Spotlight on Parkinson’s Disease


She was giving her +2 final examinations when Banita Khanal experienced difficulty making it unable for her to write. The condition worsened as this 19-year-old began facing difficulty balancing her body, putting on slippers, among others. People even said she was walking like a robot.

Though Khanal, 33 now, did not know it but these were the early signs of Parkinson’s Disease. She was not cognisant and furthermore she suffered from anxiety.

“It was difficult to move my body and I suffered tremors too. But I had no idea I had Parkinson’s Disease,” Khanal shared adding, “I also felt difficulty in facing the mass. I went for a check-up and was given medicines for anxiety.”

At the age of 24, she got married, and her condition became tough.

“I was a newly-wed and had to wear saris. It was all the more difficult to walk in a sari. I was a new daughter-in-law and I was introduced to many people, but when people came to meet me, I used to get nervous,” she added.

After much struggle and hardship, she went to the All India Institute of Medical Sciences (AIIMS), New Delhi for her treatment two years later.

“I could not walk properly,” she shared of the pain before going for the treatment adding, “I was suffering from Parkinson’s Disease at a very young age and I didn’t dare tell my in-laws. I felt like I was dying as it was difficult to cope.”

At AIIMS she was diagnosed with Parkinson’s Disease at the young age of 26. “I cried when I was informed about the disease and told that there was no cure for it, and that it was progressive,” she revealed.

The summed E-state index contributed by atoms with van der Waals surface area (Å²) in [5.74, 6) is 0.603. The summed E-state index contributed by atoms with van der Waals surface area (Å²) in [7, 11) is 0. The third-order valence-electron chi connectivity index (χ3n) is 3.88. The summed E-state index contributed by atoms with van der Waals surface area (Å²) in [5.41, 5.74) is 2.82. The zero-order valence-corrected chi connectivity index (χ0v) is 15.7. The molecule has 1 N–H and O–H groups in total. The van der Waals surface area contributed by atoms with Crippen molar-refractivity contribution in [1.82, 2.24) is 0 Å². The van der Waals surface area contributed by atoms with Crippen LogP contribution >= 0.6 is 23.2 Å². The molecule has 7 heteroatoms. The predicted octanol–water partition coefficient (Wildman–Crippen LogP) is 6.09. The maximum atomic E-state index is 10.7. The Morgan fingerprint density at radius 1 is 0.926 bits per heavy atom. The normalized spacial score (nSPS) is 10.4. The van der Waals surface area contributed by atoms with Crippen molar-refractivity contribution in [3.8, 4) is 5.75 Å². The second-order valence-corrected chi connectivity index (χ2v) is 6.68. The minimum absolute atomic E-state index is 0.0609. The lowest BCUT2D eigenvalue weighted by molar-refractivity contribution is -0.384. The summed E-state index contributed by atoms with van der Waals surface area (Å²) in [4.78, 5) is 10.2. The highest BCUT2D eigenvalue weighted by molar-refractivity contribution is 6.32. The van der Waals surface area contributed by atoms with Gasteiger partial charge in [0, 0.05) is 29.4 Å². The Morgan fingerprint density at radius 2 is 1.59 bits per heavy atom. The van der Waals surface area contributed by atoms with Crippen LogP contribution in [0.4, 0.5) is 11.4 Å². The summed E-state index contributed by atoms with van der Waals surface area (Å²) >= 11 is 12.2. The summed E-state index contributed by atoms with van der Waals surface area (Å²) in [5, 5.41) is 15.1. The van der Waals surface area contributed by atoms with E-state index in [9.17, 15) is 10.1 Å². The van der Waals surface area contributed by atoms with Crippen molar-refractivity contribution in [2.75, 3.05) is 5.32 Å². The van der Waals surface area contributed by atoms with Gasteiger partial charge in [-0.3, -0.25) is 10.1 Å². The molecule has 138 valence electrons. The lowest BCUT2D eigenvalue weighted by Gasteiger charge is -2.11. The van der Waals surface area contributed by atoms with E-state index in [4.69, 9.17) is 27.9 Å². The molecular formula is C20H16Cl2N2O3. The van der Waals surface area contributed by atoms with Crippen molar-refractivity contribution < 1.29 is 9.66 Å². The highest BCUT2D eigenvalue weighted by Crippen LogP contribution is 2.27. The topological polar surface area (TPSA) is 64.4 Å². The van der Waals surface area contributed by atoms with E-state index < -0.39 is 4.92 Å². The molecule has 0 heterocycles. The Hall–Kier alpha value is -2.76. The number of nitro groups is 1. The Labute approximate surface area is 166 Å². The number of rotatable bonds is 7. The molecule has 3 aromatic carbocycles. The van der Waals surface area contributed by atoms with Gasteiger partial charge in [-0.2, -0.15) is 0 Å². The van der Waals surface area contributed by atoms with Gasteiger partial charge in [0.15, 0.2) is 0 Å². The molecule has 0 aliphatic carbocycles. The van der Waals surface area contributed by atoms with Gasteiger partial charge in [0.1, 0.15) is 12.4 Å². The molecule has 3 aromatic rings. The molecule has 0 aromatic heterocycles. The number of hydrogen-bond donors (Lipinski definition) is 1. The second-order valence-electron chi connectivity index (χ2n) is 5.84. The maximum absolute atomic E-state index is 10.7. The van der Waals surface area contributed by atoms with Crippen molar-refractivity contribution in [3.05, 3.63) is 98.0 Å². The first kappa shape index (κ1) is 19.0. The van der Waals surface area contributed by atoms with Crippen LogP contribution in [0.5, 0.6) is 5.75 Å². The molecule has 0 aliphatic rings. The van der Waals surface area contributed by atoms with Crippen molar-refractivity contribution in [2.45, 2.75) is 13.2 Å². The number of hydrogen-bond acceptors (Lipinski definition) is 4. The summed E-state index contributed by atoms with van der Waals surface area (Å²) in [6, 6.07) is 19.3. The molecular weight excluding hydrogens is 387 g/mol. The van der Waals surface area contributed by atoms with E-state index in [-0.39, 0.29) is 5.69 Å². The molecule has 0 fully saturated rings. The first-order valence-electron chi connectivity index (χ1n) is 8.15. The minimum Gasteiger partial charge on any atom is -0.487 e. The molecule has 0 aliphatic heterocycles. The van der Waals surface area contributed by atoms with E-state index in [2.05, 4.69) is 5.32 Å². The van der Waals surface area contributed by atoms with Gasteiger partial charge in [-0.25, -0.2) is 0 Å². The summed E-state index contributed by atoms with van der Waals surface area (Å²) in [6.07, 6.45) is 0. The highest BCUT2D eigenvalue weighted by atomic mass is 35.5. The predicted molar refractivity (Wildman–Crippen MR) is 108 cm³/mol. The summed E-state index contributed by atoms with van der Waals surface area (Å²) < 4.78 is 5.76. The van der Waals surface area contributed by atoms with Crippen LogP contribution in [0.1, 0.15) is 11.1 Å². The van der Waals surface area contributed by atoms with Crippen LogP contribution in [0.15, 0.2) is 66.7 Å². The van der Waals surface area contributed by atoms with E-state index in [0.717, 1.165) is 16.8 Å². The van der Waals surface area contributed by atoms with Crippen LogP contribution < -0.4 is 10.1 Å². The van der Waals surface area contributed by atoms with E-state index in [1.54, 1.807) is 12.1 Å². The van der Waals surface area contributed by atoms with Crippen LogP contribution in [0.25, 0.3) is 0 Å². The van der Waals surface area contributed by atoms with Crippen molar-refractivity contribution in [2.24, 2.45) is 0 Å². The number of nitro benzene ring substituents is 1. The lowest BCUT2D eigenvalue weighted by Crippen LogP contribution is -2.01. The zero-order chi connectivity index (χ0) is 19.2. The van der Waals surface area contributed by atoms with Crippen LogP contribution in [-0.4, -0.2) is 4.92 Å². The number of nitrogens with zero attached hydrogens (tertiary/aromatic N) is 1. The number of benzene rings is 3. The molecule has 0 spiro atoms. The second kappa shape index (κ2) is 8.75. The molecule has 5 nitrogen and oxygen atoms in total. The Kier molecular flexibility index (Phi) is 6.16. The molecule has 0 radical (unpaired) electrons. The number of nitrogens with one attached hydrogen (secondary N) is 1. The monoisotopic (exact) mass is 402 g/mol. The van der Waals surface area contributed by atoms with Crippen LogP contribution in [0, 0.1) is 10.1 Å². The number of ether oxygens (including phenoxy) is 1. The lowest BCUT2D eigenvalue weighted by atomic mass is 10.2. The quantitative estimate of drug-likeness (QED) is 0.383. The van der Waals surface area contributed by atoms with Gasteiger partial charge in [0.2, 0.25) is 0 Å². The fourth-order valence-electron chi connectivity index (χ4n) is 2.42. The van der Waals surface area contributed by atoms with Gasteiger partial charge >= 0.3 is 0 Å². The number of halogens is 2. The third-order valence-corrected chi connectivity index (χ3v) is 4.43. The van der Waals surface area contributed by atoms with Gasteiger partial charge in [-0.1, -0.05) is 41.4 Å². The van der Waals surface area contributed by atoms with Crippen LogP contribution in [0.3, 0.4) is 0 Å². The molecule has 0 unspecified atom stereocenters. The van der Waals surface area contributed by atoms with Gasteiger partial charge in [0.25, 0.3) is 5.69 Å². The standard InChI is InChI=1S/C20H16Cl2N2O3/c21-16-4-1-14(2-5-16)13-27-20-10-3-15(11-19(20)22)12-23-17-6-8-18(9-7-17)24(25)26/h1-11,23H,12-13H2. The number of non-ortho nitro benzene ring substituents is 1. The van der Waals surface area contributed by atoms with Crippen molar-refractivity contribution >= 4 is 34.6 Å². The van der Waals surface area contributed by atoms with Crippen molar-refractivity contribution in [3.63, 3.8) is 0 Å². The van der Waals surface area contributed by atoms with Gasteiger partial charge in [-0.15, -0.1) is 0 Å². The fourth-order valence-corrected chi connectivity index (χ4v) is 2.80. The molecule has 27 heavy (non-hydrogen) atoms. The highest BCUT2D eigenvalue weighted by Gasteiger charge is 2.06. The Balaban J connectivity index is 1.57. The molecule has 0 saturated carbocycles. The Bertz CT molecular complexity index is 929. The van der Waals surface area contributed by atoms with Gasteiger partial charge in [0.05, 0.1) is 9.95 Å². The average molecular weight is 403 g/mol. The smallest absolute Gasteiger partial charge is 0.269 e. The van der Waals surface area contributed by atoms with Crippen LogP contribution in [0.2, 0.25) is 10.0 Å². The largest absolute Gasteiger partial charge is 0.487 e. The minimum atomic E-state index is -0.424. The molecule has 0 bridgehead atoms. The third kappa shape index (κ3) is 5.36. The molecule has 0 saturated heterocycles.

A Master’s in Business Studies, Khanal however gave up the idea of working in banks after her diagnosis. She has opted to work as a content writer for which “I use a laptop as it is difficult to write with a pen on paper”.

She uses the same “natural talent” of writing — picked up during her time as a new mother when her newborn child was taken away from her as she was suffering from pneumonia — to make people aware about the disease.

“I don’t know when a tremor will come on, and when it comes, I can’t help it. There are times when I can’t even walk a few steps. People keep on asking what is happening to me. This is what I really want to change. People should at least know that is Parkinson’s Disease,” she added.

As Khanal delved deep into the disease and saw how people are unaware of it, she felt, “I must do something to change the scenario”.

“People go to shamans for the treatment of the disease rather than seeking a medical help,” she pointed out. “Awareness about the disease is necessary as there are people who find it difficult to write. People should at least know what Parkinson’s Disease is, what the symptoms are, and how yoga and physical exercises help.”

With an aim to raise awareness about the Parkinson’s Disease and support fellow sufferers, she with a few other people have “planned to register an organisation Parkinson’s Support Nepal (PSN) in the beginning of the next fiscal year”.

She said, “People are unwilling to talk about the Parkinson’s Disease. They are hiding it. It’s time for us to come forward and speak about this disease so that we can raise awareness about the disease, help the caretakers and the patients.”